"It's no great magic," Furman said. He recommends diets devoid of processed foods, white flour and sugar. "The whole approach is to get the body to heal itself. . . . Ten years ago people would have thought I was the other side of being flaky."
Dr. Nicola Tauraso, a Frederick pediatrician, has yet another approach. He teaches youngsters to relax through meditation. He promotes positive self-images through "guided imagery," in which children are taught to imagine only good things about themselves.
In addition, Tauraso prescribes a "modified macrobiotic diet" consisting primarily of brown rice, fresh fruits, vegetables and some fish. Sugar and preservative-loaded foods cause children's brains to go "crazy," Tauraso believes. Now Tauraso travels around the country giving lectures, primarily to nurses, about holistic healing and coping with stress.
"There is also a resurgence in herbal medicine; the World Health Organization has a major interest in that area," says the holistic medical association's Cranton. He believes "there are many herbal remedies that have real benefit." He notes that many common drugs come from plants, such as foxglove, from which digitalis, a major heart medication, is made.
Dr. Howard Lutz, a Washington physician, is not one to sniff at old herbal remedies. He sugggests valerian tea, which "has the odor of old socks," as a mild sedative, and senna for constipation. He sometimes prescribes garlic because it is "useful in the improvement of hypertension (high blood pressure)." He doesn't know why the pungent plant lowers blood pressure, but notes that the Chinese use a similar root to help thin the blood.
Lutz, an expert on thyroid disorders and diabetes, operates the Institute of Preventive Medicine on Wisconsin Avenue in the District, and estimates that 35 percent of his patients are from Maryland. In addition to conventional medical treatments, his patients can receive nutritional counseling, vitamins, minerals and acupuncture.
Two years ago Jeanette Swan of Spencerville was convinced by friends to go to Lutz after she developed such a bad case of hives that she said she practically lived in the bathtub and was afraid she was losing her mind. She said she went to several doctors who could find nothing wrong, but continued giving her various drugs to which she later discovered she was allergic.
Swan recalls that Lutz's tests indicated she was also allergic to a number of foods, so he put her on a strict diet. "There's very few things I can eat, but as limited as it is, it's so much better than suffering," said the 49-year-old caterer. "I lost 42 pounds and I feel like a teen-ager."
Happy patients notwithstanding, the orthodox medical community looks down on some of these nontraditional practices.
Dr. Gabe Mirkin, a Silver Spring dermatologist, sports medicine author and professor at the University of Maryland, said "The way they practice is looked down on by many members of the medical profession because (their techniques) have not been proven in well-controlled studies." Patient testimonials are often substituted for scientific proof, he said. Mirkin believes some approaches, like using laetrile to treat cancer, are harmful because they may prevent people from seeking traditional treatment.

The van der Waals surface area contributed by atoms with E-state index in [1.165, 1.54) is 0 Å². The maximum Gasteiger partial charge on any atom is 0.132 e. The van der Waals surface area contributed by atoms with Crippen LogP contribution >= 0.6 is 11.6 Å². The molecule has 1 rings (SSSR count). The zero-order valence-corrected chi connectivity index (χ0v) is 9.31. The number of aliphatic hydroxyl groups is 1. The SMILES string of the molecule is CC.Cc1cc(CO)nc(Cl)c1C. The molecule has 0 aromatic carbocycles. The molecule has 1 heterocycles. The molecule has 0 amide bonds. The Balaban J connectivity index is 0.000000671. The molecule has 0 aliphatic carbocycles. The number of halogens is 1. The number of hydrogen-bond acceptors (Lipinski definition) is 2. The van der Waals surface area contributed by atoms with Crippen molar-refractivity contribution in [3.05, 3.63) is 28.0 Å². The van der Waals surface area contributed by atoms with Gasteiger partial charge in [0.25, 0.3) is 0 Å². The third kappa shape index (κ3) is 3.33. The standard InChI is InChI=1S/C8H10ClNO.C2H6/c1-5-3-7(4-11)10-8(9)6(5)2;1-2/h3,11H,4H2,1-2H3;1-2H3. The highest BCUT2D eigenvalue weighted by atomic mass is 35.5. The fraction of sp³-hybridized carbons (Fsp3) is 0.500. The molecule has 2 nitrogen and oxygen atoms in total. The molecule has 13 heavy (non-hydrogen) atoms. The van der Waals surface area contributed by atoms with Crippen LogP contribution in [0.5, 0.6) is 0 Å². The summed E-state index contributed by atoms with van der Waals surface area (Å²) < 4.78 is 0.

Mirkin frowns on physicians, including Lutz, who depend heavily on vitamin therapies. "With few exceptions, there is no evidence that large doses of vitamins are good for anything other than vitamin deficiencies," Mirkin contends.
Dr. Ronald E. Gregor, a family practitioner and member of the Montgomery County Medical Society, argues that a placebo effect accounts for many successes by the nontraditional healers. "This means that 30 percent of patients will respond to whatever the approach is," he said. But Gregor believes these "cures" often can't be repeated by scientists. "If something is that good, we'd all be doing it," he said. He is concerned that patients are being "ripped off" by paying for unproven treatments.
Many of the physicians, like Lutz and Tauraso, are recent converts to a different way of doing things because of personal experiences.
Six years ago, when Lutz was 37, he developed headaches and arthritis so severe that he worked on crutches or in a wheelchair. He stopped taking medication, drastically changed his diet and discovered he was allergic to milk and sugar products.
Tauraso, like Lutz, was plagued with migraine headaches. At the urging of a relative, he took a meditation course in California. The Harvard-trained pediatrician says his headaches went away and he became skeptical of traditional medicine.
Like religious converts, these doctors speak zealously of their work. They learn by reading, talking to others like them and attending seminars.
"What I'm telling you about is not taught in the medical schools at all," said Harrison, who is frustrated with what he calls the American "disease care system" that teaches physicians to hand out drugs to treat symptoms instead of taking the time to teach patients how to get to the roots of their illnesses.